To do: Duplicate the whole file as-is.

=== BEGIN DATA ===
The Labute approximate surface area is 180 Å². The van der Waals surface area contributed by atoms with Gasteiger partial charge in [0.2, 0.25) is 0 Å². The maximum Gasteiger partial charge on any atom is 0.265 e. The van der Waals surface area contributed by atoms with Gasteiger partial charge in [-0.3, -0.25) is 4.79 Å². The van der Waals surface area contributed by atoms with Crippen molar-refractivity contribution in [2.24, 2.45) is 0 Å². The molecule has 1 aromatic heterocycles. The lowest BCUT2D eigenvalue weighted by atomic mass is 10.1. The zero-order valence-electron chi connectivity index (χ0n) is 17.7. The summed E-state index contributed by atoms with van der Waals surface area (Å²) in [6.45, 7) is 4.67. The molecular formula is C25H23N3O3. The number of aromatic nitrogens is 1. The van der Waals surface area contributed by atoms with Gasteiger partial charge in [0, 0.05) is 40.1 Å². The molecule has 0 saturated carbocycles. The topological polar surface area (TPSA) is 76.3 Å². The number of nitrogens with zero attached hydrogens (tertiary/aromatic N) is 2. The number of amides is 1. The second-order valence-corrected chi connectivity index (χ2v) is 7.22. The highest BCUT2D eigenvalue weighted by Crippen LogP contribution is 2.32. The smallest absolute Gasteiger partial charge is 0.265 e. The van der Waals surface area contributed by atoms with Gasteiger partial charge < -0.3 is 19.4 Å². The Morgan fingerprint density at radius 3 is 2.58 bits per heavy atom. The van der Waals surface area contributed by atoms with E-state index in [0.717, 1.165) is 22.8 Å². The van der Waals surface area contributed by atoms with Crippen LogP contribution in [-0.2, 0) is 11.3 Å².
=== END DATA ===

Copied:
The Labute approximate surface area is 180 Å². The van der Waals surface area contributed by atoms with Gasteiger partial charge in [0.2, 0.25) is 0 Å². The maximum Gasteiger partial charge on any atom is 0.265 e. The van der Waals surface area contributed by atoms with Gasteiger partial charge in [-0.3, -0.25) is 4.79 Å². The van der Waals surface area contributed by atoms with Crippen molar-refractivity contribution in [2.24, 2.45) is 0 Å². The molecule has 1 aromatic heterocycles. The lowest BCUT2D eigenvalue weighted by atomic mass is 10.1. The zero-order valence-electron chi connectivity index (χ0n) is 17.7. The summed E-state index contributed by atoms with van der Waals surface area (Å²) in [6.45, 7) is 4.67. The molecular formula is C25H23N3O3. The number of aromatic nitrogens is 1. The van der Waals surface area contributed by atoms with Gasteiger partial charge in [0, 0.05) is 40.1 Å². The molecule has 0 saturated carbocycles. The topological polar surface area (TPSA) is 76.3 Å². The number of nitrogens with zero attached hydrogens (tertiary/aromatic N) is 2. The number of amides is 1. The second-order valence-corrected chi connectivity index (χ2v) is 7.22. The highest BCUT2D eigenvalue weighted by Crippen LogP contribution is 2.32. The smallest absolute Gasteiger partial charge is 0.265 e. The van der Waals surface area contributed by atoms with Gasteiger partial charge < -0.3 is 19.4 Å². The Morgan fingerprint density at radius 3 is 2.58 bits per heavy atom. The van der Waals surface area contributed by atoms with E-state index in [0.717, 1.165) is 22.8 Å². The van der Waals surface area contributed by atoms with Crippen LogP contribution in [-0.2, 0) is 11.3 Å².